Session 1 : Being and Designing Change
December 11-13, 2021
Santa Cruz County, California
Who are we as leaders as artists, and how can we create change through our work? What are our shared values? What is it that inspires us and keeps us committed to our work in the face of setbacks and negative news? Who do we need to be to create the change we want to see? How do we listen deeply for shared values and opportunities to leverage change? How do we become systems leaders empowered with the tools and templates we need to create change? How do we begin to look at our work through the three components of sustainable change (solving problems, shifting systems, and activating potential)? What type of feelings and emotional responses do we evoke from our audiences? How do we distinguish between pleasure and happiness? How do we distinguish what an emotional response to art does and doesn't do? How do we explicitly manifest values or systems and cultural norms shift in our work? How do we distinguish opinions agree/disagree from multiple perspectives based on values? How do we move from symbols that are just the gimmick of the month/day to symbols that are CFSR and are enduring? How do we, as artists, make sure that we are not off (distant) the world, but you are in (part of) the world?
Session 2 : Leading Change
April 30 - May 2, 2021
Santa Cruz County, California
How do we, as artists, use the dynamic power of the arts to move people from apathy to action to create equity, compassion, and dignity and show invisible unworkable systems that stop people from thriving? How do we build upon our new learning and practice? How will we re-design our projects to align and be attuned to what we deeply care about for people and the planet? To simultaneously solve problems, shift systems, and activate our own and our community's potential for change? How do we see and address the larger systems inherent in the problems we are trying to solve? How do we plan differently to create the impact we want to see? What are the different stages of leadership development, and how do they inform our collaborative efforts? How do we talk about the change we want to create and enroll others in creating this change? How do we connect events, programs, and other activities to measurable outcomes and impact? How do we empower others to lead the change they wish to see? How do we hold multiple perspectives and transcend divisiveness while adhering to universal values?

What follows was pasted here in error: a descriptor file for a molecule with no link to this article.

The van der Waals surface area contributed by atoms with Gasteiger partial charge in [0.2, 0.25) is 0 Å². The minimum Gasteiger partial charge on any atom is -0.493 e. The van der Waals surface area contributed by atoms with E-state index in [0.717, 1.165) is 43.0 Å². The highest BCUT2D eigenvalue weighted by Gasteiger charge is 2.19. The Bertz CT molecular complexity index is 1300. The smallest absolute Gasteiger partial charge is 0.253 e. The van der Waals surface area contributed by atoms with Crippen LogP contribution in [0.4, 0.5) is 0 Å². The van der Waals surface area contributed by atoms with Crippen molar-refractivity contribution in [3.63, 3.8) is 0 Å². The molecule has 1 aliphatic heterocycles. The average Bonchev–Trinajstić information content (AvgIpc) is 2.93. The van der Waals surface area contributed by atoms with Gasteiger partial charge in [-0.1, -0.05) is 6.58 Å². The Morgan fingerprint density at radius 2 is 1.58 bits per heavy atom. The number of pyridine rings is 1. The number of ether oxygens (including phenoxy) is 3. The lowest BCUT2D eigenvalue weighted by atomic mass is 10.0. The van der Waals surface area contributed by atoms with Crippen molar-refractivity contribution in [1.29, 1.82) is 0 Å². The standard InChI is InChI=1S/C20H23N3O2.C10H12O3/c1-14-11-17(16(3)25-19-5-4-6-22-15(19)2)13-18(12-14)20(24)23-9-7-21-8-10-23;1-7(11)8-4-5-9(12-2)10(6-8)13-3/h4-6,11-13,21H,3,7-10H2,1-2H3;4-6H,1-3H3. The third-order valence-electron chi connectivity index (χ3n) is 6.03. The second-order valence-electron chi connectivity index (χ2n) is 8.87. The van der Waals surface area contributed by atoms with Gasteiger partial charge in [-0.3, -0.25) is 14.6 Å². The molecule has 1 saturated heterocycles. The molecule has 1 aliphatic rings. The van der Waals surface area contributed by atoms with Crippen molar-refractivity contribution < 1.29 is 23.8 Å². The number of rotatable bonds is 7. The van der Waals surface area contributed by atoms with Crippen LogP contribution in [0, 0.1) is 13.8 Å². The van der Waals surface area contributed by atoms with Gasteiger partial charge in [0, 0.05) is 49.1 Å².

Two intensive 3-day workshops accompanied by group calls between sessions.
Attendance at both sessions is required.
About the Presenters
Dr. Monica Sharma
Dr. Monica Sharma, trained as a physician and epidemiologist, worked for the United Nations for more than 30 Years. Currently, she engages worldwide as an international expert and practitioner on leadership development for sustainable and equitable change. She is the author of the book Radical Transformational Leadership which one won the Nautilus Gold Book Award 2017 for Business & Leadership. She works with the United Nations, universities, management institutions, governments, businesses, media, and civil society organizations. She was the former Director of Leadership and Capacity Development at the United Nations and directed global programs related to the Sustainable Development Goals. She has published and presented over 250 articles in journals and international forums. Monica Sharma created and uses a unique response model based on extensive application—a conscious full-spectrum model—which is for simultaneously solving problems, shifting systems, and creating new patterns sourced from individual inner capacity and transformational leadership. This model has generated sustainable results worldwide. Her book Radical